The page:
• The Royal Mint sent me a limited edition gold coin

    • General
    • by Jacob Riggs
    • 25-07-2022
    5.00 of 120 votes

    For some voluntary work I did, The Royal Mint sent me a limited edition 22 carat gold coin which commemorates the life and legacy of the great mathematician and codebreaker Alan Turing. This included bespoke packaging that contained a small 'Innovation in Science' series booklet detailing Turing's remarkable achievements, and featured one of his most famous quotes: We can see only a short distance ahead, but we can see plenty there that needs to be done ~Alan Turing I would like to express my thanks to The Royal Mint for this thoughtful gift.

  • How to access and trade on darknet markets

    5.00 of 89 votes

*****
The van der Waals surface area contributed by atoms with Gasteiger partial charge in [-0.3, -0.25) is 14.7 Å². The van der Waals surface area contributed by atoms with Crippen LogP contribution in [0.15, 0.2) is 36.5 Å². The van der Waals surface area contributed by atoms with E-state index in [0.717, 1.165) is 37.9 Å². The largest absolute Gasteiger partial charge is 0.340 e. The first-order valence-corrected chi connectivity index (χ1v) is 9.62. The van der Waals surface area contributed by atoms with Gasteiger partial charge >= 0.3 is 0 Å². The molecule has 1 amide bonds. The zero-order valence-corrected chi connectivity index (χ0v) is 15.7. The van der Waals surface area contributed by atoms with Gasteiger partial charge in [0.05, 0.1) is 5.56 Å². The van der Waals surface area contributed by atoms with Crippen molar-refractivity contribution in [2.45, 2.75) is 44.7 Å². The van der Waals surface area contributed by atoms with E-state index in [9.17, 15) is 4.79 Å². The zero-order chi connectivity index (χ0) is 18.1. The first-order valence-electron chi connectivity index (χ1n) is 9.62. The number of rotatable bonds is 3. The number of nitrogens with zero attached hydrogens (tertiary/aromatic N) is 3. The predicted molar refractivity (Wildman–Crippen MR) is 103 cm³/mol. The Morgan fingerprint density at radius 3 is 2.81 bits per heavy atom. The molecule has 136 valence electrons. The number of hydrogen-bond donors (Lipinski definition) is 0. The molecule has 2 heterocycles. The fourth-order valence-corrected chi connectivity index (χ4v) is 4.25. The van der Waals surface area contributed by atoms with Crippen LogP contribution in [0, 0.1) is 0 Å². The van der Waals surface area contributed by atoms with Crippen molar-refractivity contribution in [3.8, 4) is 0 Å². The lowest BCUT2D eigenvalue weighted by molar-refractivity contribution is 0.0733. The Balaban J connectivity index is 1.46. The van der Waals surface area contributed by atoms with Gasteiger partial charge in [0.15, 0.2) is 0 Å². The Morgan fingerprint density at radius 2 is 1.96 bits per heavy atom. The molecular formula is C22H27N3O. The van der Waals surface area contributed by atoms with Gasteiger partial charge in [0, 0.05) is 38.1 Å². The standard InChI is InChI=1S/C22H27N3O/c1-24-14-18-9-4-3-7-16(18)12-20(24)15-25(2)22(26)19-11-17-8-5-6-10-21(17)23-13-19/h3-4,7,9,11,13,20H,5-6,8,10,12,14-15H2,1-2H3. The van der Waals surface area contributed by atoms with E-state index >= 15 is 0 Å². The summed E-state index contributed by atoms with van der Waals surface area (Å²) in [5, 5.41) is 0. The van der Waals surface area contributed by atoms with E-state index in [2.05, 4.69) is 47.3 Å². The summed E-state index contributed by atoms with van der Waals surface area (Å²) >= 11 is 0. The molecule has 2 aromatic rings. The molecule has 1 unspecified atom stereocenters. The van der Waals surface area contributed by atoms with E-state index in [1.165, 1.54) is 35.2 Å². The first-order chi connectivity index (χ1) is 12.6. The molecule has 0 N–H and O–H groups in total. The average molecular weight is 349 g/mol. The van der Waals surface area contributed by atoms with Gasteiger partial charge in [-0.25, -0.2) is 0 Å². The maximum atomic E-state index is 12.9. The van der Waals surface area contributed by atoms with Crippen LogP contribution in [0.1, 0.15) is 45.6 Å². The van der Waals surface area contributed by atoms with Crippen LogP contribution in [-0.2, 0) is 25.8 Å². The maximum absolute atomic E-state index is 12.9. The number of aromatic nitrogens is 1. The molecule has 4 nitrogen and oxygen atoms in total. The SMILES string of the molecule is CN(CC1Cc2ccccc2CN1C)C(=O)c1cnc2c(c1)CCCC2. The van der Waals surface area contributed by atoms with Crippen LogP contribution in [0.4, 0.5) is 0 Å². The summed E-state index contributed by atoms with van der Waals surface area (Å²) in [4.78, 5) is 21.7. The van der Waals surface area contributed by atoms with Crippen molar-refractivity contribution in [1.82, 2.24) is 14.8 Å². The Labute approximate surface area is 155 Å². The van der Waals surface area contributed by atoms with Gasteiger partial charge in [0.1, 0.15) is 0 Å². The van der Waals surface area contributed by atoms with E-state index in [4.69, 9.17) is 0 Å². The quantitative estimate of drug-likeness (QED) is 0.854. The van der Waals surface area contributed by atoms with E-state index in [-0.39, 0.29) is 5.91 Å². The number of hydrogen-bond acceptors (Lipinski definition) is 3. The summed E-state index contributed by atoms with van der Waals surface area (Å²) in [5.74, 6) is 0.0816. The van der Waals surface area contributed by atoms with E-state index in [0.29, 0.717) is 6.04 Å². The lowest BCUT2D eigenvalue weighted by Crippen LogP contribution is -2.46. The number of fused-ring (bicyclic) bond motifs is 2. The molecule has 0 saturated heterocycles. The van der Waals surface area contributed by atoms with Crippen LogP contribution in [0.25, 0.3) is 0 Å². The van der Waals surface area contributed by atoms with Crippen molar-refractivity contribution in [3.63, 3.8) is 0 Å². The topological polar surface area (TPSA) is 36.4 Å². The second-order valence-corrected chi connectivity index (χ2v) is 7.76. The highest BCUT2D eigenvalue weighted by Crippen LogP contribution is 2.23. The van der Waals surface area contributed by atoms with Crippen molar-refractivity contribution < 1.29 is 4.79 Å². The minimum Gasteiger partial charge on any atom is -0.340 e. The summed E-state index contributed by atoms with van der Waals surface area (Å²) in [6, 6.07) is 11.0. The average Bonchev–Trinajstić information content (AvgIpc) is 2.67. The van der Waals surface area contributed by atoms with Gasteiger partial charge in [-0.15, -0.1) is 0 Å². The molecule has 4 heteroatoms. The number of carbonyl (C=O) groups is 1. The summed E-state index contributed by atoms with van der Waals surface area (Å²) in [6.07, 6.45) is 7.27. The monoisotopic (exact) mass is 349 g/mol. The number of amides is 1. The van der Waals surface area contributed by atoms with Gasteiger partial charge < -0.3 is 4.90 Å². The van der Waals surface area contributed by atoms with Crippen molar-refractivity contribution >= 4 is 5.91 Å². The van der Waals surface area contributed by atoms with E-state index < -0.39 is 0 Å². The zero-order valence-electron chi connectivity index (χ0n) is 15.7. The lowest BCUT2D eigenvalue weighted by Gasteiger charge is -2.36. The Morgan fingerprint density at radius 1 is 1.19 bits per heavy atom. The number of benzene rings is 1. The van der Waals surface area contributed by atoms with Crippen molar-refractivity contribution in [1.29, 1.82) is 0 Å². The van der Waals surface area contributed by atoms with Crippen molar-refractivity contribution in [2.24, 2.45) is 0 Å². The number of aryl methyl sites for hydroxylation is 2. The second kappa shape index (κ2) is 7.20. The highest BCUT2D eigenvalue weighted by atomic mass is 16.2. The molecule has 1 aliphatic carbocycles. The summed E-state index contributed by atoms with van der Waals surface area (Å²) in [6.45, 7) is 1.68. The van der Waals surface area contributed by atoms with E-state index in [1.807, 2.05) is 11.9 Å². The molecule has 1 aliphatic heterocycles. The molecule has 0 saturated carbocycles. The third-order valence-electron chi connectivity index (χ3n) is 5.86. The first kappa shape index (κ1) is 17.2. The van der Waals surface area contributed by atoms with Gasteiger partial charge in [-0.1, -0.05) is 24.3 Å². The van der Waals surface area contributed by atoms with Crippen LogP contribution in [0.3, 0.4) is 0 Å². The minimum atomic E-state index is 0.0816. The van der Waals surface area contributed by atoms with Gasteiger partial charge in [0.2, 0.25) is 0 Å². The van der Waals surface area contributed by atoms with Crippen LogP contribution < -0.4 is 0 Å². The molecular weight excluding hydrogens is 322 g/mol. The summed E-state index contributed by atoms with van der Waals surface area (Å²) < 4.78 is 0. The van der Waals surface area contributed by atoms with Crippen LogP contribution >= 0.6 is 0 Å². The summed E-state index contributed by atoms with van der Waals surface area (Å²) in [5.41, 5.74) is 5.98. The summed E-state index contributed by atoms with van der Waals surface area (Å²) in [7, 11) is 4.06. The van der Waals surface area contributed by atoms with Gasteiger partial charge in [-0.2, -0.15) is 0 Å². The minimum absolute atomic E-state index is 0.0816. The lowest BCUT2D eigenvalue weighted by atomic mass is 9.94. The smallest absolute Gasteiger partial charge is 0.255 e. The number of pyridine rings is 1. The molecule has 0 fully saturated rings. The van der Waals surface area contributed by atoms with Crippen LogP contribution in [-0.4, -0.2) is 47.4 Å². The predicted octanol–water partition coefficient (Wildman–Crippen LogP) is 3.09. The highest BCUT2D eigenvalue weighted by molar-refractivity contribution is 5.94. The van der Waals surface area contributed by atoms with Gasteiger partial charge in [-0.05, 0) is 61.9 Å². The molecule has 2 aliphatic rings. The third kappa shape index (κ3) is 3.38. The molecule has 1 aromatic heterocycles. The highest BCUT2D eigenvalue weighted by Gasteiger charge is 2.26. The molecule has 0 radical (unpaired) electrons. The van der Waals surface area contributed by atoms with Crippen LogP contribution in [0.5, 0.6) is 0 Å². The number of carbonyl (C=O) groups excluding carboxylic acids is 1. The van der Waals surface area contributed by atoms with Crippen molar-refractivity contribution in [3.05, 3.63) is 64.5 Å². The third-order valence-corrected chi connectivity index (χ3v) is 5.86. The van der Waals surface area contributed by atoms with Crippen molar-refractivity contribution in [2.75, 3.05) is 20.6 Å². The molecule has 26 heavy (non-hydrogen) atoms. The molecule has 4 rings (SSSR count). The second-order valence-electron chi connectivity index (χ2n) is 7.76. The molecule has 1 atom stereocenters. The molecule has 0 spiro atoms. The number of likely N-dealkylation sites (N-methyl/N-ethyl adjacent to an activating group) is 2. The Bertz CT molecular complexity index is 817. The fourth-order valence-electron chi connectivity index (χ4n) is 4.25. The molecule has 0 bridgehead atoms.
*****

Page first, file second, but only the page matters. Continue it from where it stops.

Welcome to my first counter-economics walkthrough, featuring the darknet. The darknet is not just a domain for illicit activities, it also serves as a space that offers unparalleled opportunities for discourse, free market trade, and collective and communal discovery. It’s occupied by people from all walks of our complex and layered lives - from outright criminals and troublemakers, to journalists, dissidents, and security researchers (like myself). Whilst I can appreciate that the darknet is widely associated with illegal activity, it’s important to note that simply accessing the darknet is perfectly legal. There’s a lot of advanced cryptographic protocols and processes behind the workings of what I’m about to explain, but for the purpose of keeping this post short and tailored for a wide audience, I’m going to simplify everything as best I can. 1. Tor To access the darknet you’ll need to download and install the Tor (the onion routing) browser. This is an open source purpose-built and completely free browser based on Firefox that enables anonymous web surfing, by ensuring that all traffic it processes is heavily protected against traffic analysis. Download Tor Tor establishes a secure network circuit for each browser session, which connects Tor nodes deployed around the world at random. These nodes encrypt your browser traffic in layers at each node hop on its way to/from the source (your browser) and the destination (a hosted hidden service). 2. Darknet markets With Tor installed, you’ll next need to find a darknet marketplace domain to visit. The Tor network mandates that Tor clients (such as the Tor browser) can only access sites using the .onion TLD. However, these domains are not easy to distinguish, and are usually represented in long, often randomly generated alpha-numeric strings. Finding the correctly represented URL for a particular domain in the first instance can be a challenge. There are hundreds of marketplaces to choose from, each with their own set of communities, politics, and socio-economic motivations. I wont list them all here, as unfortunately not all survive long enough to outgrow the impulse of real-world influence and fallible human desires. Some get hacked, some get shut down by law enforcement, and some succumb to their own greed - whereby the operators 'exit scam' entire communities. This is why there’s no specific endorsement for any particular marketplace I can make, but I’ll include a few of the most common below for reference. Please beware of the many fake .onion addresses that frequently circulate the web and are set up as convincing phishing sites. The above hidden service URLs were validated as accurate at the time of this blog post being made, though may require further validation if they are to be relied upon in the future.   3. What you can buy Most darknet marketplaces have a large selection of categories populated with listings from reputable vendors. These are varied, and can include both legal and illegal listings.In no particular order, I’ve added a table featuring some of the most common categories I’ve observed below: Drugs Doxxing Malware Hacking Software Hosting Electronics Ebooks Firearms Graphics Databases VPNs Jewellery Fraud Passports Programming 4. Buying Bitcoin (BTC) The first step, if you’re new to this space and want to facilitate a trade, is to buy yourself some cryptocurrency.This process, in summary, is to trade a value of what you own in digital fiat currency (GBP, USD, AUD, etc) for a value of what you desire in BTC, and can most easily be achieved by registering to a centralised platform, like one of those I’ve included below. Coinbase Binance Bitfinex Poloniex Many darknet marketplaces employ the use of specific cryptocurrencies (such as XMR) that use technologies such as stealth addressing and ring signatures to evade traceability. However, these currencies, due to their decentralised and counter-economic nature, are often restricted by centralised platforms from purchase and practical use. This means it’s sometimes possible to buy these currencies (such as XMR) in exchange for fiat (GBP, USD, AUD, etc), but you may find yourself prevented from transferring such currencies outside of the platform you’ve purchased them from. 5. Exchanging Bitcoin (BTC) for Monero (XMR) A logical and convenient method I’ve seen adopted to get around this problem is to purchase another mainstream currency (such as BTC) via a centralised platform, then to use a third-party service to facilitate an exchange into a darknet marketplace supported currency like XMR.Below I've added an embedded interactive exchange utility that runs off a secure third-party API, and connects each transaction request with the best real-time market rates offered across a wide number of centralised trading platforms. If you'd like to use it to exchange currencies, please feel free. 6. Making a purchase Most reputable darknet marketplaces employ the use of escrow systems for mutual buyer and seller protection, with step-by-step client-side encryption features leveraging PGP to ensure end-to-end privacy and anonymity is preserved. This usually (but not always) means that when you supply potentially identifiable information, such as an email address or postal address to receive goods, the marketplace usually auto-encrypts your data to the vendor’s public key in your browser at the point of sale. This is to prevent your data being inadvertently disclosed at any time in the future to anyone other than yourself and the vendor, and ensures that trade participants can remain confident that marketplace transactions are provably private.Understanding PGP usage in this context is important, but can be overwhelming for newcomers. A while back I made another blog post on PGP keys which helps explain what PGP is and how it works.